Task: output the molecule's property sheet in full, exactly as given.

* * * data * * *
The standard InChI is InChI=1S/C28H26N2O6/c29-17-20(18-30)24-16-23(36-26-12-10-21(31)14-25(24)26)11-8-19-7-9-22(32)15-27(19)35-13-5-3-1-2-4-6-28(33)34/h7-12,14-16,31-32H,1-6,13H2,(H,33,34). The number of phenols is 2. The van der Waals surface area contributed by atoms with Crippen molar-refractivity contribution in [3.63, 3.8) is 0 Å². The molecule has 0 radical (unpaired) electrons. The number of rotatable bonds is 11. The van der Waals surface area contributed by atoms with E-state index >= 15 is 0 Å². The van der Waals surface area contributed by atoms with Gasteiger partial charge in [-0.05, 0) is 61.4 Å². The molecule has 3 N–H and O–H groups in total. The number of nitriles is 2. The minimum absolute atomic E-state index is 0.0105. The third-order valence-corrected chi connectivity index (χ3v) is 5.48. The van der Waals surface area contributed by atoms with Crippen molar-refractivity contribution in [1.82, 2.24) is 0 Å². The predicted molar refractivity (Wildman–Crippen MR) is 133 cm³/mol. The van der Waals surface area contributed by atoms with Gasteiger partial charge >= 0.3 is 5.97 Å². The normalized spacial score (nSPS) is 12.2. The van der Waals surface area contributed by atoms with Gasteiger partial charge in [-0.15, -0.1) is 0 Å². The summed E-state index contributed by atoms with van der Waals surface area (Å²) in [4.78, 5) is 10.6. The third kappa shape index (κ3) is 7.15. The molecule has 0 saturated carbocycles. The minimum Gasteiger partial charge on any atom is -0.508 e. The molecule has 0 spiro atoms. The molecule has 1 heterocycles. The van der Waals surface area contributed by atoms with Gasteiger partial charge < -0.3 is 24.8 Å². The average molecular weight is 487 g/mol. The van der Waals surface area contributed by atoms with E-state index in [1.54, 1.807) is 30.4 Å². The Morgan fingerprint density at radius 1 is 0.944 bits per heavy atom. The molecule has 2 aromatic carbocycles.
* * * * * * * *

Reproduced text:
The standard InChI is InChI=1S/C28H26N2O6/c29-17-20(18-30)24-16-23(36-26-12-10-21(31)14-25(24)26)11-8-19-7-9-22(32)15-27(19)35-13-5-3-1-2-4-6-28(33)34/h7-12,14-16,31-32H,1-6,13H2,(H,33,34). The number of phenols is 2. The van der Waals surface area contributed by atoms with Crippen molar-refractivity contribution in [3.63, 3.8) is 0 Å². The molecule has 0 radical (unpaired) electrons. The number of rotatable bonds is 11. The van der Waals surface area contributed by atoms with E-state index >= 15 is 0 Å². The van der Waals surface area contributed by atoms with Gasteiger partial charge in [-0.05, 0) is 61.4 Å². The molecule has 3 N–H and O–H groups in total. The number of nitriles is 2. The minimum absolute atomic E-state index is 0.0105. The third-order valence-corrected chi connectivity index (χ3v) is 5.48. The van der Waals surface area contributed by atoms with Crippen molar-refractivity contribution in [1.82, 2.24) is 0 Å². The predicted molar refractivity (Wildman–Crippen MR) is 133 cm³/mol. The van der Waals surface area contributed by atoms with Gasteiger partial charge >= 0.3 is 5.97 Å². The normalized spacial score (nSPS) is 12.2. The van der Waals surface area contributed by atoms with Gasteiger partial charge in [-0.15, -0.1) is 0 Å². The summed E-state index contributed by atoms with van der Waals surface area (Å²) in [4.78, 5) is 10.6. The third kappa shape index (κ3) is 7.15. The molecule has 0 saturated carbocycles. The minimum Gasteiger partial charge on any atom is -0.508 e. The molecule has 0 spiro atoms. The molecule has 1 heterocycles. The van der Waals surface area contributed by atoms with Gasteiger partial charge < -0.3 is 24.8 Å². The average molecular weight is 487 g/mol. The van der Waals surface area contributed by atoms with E-state index in [1.54, 1.807) is 30.4 Å². The Morgan fingerprint density at radius 1 is 0.944 bits per heavy atom. The molecule has 2 aromatic carbocycles.